Christmas in Russia has always been a time of giving. So I am going to celebrate this joyous occasion by giving ISIS some of my favourite heavy ordinance, delivered courtesy of the Russian Air Force. Hey, do not forget to congregate in open spaces, you guys, so I can make sure that everybody gets some. Merry Christmas, from The Boss Of All Russia!

Yes the superior Washington Post, New York Times, and BBC. No way could they be comprised by dubious political agendas like RT. Never in the beautiful American democracy that only fund freedom fighters in the Middle East unlike Russia. 

So on my tour, I visited a couple communism museums. It’s really interesting to hear each country’s take on communism. In total I have visited 3 communism museums in total. I hope to visit more and if you travel to a former Iron Curtain/ Soviet country, DEFINITELY go to a communism museum. I found it really interesting all the different tones and views each country had on communism. So in sake if both accurate character portrayals and history, I will share with you what I have learned a summary of each place. 

East Germany: The DDR Museum. Had a neutral and indifferent tone. 
“Okay, this is how life was in the communist era. This and This happened. This was the technology and how people lived. Interesting, huh? But it’s over now and things are normal and stuff. I mean the wall is down now and that’s all that really matters. No use griping about it.”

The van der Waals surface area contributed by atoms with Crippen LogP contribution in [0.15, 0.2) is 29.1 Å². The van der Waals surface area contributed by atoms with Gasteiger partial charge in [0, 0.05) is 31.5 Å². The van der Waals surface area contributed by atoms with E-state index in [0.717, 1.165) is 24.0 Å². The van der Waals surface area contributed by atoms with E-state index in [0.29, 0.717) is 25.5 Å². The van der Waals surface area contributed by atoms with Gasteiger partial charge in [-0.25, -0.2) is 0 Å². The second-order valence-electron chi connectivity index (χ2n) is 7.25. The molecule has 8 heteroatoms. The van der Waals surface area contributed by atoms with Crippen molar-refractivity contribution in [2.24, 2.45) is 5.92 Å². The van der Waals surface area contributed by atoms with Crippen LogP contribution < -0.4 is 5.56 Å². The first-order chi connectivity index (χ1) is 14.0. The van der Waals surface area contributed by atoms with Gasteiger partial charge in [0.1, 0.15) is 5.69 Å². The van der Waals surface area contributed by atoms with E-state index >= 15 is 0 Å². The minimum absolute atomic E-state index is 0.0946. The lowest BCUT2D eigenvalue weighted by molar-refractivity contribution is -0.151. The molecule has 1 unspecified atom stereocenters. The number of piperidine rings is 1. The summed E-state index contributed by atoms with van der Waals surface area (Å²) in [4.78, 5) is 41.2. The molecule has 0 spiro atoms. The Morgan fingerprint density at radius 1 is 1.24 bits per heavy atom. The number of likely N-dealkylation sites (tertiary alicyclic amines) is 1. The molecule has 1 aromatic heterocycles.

Czechia: Museum of Communism. Had a spiteful, bitter, rebellious tone. Used satire often and was kind of a middle finger to Russia.
“Look at what communism did to this country! Oh look at that the police are beating teenagers! Oh that anti-American propaganda! Hahaha! Oh here’s the main politician lying again! Oh here’s the crops being sprayed with pesticides! I hope you like quick silver because that’s what you’re eating! Hahaha…good times right? Haha…yeah this country was hell. Fuck you communism! Fuck you Russia! …Did I mention that communism was horrible yet?”

Hungary: Museum of Terror. Had a somber, mournful, eerie atmosphere. Like the atmosphere of a Holocaust museum. (Hungary probably had it the worst during the iron curtain because their leader was “Stalin’s star pupil”).
“…it was an awful time. A time of terror. It was if the Nazis never left. Thousands of people were tortured, betrayed, forced into poverty, deported, sent to work camps, and killed. Teenagers were outright slaughtered in the streets and…it was awful…Communism is a corrupt and awful concept. Please, let us never forget…”

Just thought it was something interesting for you to know. If you want me to do more communism posts, I will. I am fascinated by this subject. 

US spies 'warned Israel not to share intelligence with Trump'
US spies warned their Israeli counterparts that Russia may have “levers of pressure” over Donald Trump and told them to be careful about sharing intelligence with the White House in case it was passed on to the Kremlin, according to Israeli media reports.

No, I swear, Russia is not pulling out of Syria because we cannot afford to keep our troops there. As I have said, we accomplished our mission. And that is why we are leaving. But also because we can no longer afford to keep our troops there.